When it comes to blogging, keywords are the kind of thing that invokes a multitude of cliches: “ya can’t live with ‘em and ya can’t live without ‘em,” “better seen and not heard,” and “it’s a love hate relationship.” All of these axiom apply, plus more.
Meta No More
Keywords are the terms that indicate what you are writing about and they tell a search engine what’s on your web page. Use that keyword a lot and the search engine will thinks it’s really important and give it higher ranking. At least that’s how it used to be, back in the early days of Google, but not anymore.
Google struck back a while ago against “black hat” marketers who dominated the search engine results (SERPs) by stuffing their crappy pages with keywords. Google stopped taking meta keywords into consideration, and by using ever-changing algorithms, they began favoring unique, high-quality content over keywords. In effect, meta keywords became useless.
Last year, Goggle unleased warm and fuzzy-sounding Panda – a new algorithm to act as a web enforcer for worthy web sites – causing many high-ranking sites to unexpectedly go south in the SERPs. This April’s release of the Penquin update has further muddied the Internet waters by actually penalizing sites with less than original content. Bad site, no ranking.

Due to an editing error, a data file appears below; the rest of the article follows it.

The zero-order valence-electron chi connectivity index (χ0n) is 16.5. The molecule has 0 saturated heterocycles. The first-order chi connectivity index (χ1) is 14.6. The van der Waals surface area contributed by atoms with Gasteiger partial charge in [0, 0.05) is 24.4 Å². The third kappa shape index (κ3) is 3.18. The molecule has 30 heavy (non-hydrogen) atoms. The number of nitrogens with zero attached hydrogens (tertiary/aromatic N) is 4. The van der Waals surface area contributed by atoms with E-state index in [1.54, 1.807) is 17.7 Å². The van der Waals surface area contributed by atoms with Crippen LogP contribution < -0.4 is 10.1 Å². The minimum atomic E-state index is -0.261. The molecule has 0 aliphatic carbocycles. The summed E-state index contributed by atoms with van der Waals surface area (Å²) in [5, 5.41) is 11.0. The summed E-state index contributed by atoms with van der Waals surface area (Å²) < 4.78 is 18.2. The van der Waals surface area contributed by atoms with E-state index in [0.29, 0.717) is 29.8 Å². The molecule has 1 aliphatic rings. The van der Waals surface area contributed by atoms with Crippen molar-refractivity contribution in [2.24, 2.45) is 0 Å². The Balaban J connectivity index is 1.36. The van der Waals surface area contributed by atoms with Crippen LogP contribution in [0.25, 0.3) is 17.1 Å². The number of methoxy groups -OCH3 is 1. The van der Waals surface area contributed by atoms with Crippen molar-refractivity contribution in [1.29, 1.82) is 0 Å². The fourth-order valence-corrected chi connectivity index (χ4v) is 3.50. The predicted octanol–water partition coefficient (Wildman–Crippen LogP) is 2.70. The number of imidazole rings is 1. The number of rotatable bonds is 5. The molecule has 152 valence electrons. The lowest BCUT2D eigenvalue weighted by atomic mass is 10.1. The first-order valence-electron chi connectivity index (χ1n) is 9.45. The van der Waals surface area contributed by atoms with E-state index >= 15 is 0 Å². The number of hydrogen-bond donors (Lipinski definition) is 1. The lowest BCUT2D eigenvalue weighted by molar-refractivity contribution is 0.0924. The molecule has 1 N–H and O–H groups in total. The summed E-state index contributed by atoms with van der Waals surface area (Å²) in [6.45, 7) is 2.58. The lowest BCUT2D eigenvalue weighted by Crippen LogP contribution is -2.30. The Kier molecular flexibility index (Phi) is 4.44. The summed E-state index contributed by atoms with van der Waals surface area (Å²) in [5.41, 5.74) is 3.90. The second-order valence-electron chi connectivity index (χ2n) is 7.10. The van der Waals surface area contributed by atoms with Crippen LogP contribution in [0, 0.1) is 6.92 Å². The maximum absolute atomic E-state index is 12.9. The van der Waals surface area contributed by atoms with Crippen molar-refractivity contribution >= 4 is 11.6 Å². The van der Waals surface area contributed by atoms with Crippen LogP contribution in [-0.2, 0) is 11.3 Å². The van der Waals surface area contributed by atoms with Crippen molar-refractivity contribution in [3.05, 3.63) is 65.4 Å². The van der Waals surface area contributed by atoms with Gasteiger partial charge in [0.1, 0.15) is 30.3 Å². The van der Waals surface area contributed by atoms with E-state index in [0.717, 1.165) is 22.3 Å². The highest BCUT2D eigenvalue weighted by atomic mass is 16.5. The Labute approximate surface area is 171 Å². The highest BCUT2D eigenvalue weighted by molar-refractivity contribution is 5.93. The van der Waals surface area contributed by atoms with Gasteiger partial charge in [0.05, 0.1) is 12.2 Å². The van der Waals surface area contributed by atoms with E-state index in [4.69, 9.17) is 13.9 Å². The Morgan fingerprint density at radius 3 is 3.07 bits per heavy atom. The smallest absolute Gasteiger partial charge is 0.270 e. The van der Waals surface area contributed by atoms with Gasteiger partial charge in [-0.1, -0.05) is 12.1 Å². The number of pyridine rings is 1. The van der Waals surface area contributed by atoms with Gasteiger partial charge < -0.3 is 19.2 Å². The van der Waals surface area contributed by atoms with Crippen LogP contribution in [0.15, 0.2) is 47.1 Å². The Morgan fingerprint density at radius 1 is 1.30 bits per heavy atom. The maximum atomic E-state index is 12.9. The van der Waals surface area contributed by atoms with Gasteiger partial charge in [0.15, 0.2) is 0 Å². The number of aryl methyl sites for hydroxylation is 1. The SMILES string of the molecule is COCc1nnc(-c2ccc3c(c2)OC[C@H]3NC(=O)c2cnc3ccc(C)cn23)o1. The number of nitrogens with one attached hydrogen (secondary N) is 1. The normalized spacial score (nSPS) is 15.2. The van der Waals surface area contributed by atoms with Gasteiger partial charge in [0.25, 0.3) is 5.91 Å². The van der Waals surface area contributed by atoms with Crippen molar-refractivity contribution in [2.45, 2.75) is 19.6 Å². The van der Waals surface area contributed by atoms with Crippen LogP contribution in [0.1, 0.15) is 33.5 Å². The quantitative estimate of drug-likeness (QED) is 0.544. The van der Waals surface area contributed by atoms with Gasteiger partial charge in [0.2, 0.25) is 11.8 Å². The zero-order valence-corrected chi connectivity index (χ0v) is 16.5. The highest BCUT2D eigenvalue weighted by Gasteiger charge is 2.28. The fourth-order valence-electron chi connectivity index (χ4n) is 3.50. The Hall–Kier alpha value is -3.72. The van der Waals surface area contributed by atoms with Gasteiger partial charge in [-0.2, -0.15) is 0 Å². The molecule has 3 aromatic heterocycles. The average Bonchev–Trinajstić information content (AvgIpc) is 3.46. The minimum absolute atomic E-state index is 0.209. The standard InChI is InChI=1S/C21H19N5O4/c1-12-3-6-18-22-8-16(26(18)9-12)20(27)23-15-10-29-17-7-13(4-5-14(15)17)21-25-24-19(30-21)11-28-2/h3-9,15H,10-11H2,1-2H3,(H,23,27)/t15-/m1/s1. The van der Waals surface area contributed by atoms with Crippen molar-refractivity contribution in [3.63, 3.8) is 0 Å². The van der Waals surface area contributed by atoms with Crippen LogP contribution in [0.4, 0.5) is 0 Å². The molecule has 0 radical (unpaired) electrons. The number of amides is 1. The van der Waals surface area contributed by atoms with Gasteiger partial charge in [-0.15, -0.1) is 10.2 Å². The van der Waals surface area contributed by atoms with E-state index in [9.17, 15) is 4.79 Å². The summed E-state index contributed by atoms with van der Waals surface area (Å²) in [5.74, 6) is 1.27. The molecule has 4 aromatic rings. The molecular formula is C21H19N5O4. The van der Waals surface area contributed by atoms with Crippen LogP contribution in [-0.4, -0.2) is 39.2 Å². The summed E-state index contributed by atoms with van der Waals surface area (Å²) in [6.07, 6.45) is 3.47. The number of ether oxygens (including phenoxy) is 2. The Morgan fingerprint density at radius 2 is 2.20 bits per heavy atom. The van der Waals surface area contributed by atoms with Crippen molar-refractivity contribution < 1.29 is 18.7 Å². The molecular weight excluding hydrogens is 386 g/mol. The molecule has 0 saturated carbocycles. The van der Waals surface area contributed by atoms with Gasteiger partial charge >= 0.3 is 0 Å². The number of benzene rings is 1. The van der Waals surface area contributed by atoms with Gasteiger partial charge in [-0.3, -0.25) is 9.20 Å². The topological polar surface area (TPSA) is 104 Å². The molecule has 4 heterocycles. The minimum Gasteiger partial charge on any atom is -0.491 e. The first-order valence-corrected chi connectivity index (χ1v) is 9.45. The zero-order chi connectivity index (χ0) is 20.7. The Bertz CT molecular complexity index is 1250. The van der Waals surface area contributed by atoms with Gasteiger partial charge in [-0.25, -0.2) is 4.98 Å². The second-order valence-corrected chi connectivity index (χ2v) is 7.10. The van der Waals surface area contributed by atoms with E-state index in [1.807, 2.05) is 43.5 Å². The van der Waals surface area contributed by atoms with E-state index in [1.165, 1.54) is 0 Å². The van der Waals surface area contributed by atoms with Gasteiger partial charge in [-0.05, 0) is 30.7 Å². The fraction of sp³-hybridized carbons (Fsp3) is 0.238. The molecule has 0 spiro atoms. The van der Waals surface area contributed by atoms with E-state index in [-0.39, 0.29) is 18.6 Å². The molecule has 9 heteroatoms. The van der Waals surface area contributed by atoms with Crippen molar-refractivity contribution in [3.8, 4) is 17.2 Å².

Then, out of the blue came an announcement from Google that they have installed a news_keyword meta tag to “empower news writers to express their stories freely while helping Google News to properly understand and classify that content so that it’s discoverable by our wide audience of users.”
This new tag allows bona fide news outlets to use keywords the old-fashioned way: separated by commas. That way, Google can search articles “without forcing the editors to water down the creativity of a great headline.”
So instead of loading the headline down with boring names and places, newspapers can be more cleaver with titles and still keep their ranking. Long live Keywords!
That’s nice for newspapers, but what’s a blogger to do?
The rest of us bloggers are limited to using about 8 fields to plug in our keyword:
Page URL (or permalink)
Photo/Video Alt Text
Yoast will help you place them properly via his WordPress SEO plugin. You gotta love his sense of humor. The Titles and Meta page offers a “use meta keywords” check box followed by, “I don’t know why you’d want to use meta keywords, but if you want to, check this box.”
On the Edit page, Yoast’s SEO gives you a chance to enter one keyword or keyphrase and it analizes the page around that. Yoast SEO will count the number of times your keyword appears, but logically the only place it can be used more than once is in the content.
Even in the contenct, the number of times the keyword should appear depends on the length of the article. The ratio of keywords to word count is called keyword density, but you don’t want it too dense.
Here, I’ve used the word “keyword” 8 times in this 585-word post, and 12 times for “keywords.” I wonder if the Penguin will penalize me.
Here is more about using keywords in WordPress. Although the Meta Keyword tag is useless, keywords still live large in other places. The trick is to use keywords wisely.
I will be speaking about this and 9 other Things to Know About Using WordPress at WordCamp Vancouver, October 13 at BCIT in Burnaby, BC. Get your tickets now and look for me there.
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